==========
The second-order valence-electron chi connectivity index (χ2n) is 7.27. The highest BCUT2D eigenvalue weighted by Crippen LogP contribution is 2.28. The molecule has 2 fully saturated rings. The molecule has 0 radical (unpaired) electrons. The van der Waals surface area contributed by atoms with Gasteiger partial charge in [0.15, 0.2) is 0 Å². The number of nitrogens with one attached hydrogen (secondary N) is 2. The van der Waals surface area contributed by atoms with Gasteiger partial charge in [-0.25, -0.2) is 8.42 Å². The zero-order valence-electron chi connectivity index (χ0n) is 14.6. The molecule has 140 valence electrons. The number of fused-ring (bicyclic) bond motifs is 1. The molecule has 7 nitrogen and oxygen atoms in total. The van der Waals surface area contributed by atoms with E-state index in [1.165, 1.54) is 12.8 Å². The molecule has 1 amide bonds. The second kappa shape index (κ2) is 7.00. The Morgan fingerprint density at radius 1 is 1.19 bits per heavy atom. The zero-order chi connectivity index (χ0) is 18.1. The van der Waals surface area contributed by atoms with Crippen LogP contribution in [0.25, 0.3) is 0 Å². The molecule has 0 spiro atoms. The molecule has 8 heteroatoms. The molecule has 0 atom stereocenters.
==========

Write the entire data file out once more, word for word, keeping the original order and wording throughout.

The second-order valence-electron chi connectivity index (χ2n) is 7.27. The highest BCUT2D eigenvalue weighted by Crippen LogP contribution is 2.28. The molecule has 2 fully saturated rings. The molecule has 0 radical (unpaired) electrons. The van der Waals surface area contributed by atoms with Gasteiger partial charge in [0.15, 0.2) is 0 Å². The number of nitrogens with one attached hydrogen (secondary N) is 2. The van der Waals surface area contributed by atoms with Gasteiger partial charge in [-0.25, -0.2) is 8.42 Å². The zero-order valence-electron chi connectivity index (χ0n) is 14.6. The molecule has 140 valence electrons. The number of fused-ring (bicyclic) bond motifs is 1. The molecule has 7 nitrogen and oxygen atoms in total. The van der Waals surface area contributed by atoms with E-state index in [1.165, 1.54) is 12.8 Å². The molecule has 1 amide bonds. The second kappa shape index (κ2) is 7.00. The Morgan fingerprint density at radius 1 is 1.19 bits per heavy atom. The zero-order chi connectivity index (χ0) is 18.1. The van der Waals surface area contributed by atoms with Crippen LogP contribution in [0.25, 0.3) is 0 Å². The molecule has 0 spiro atoms. The molecule has 8 heteroatoms. The molecule has 0 atom stereocenters.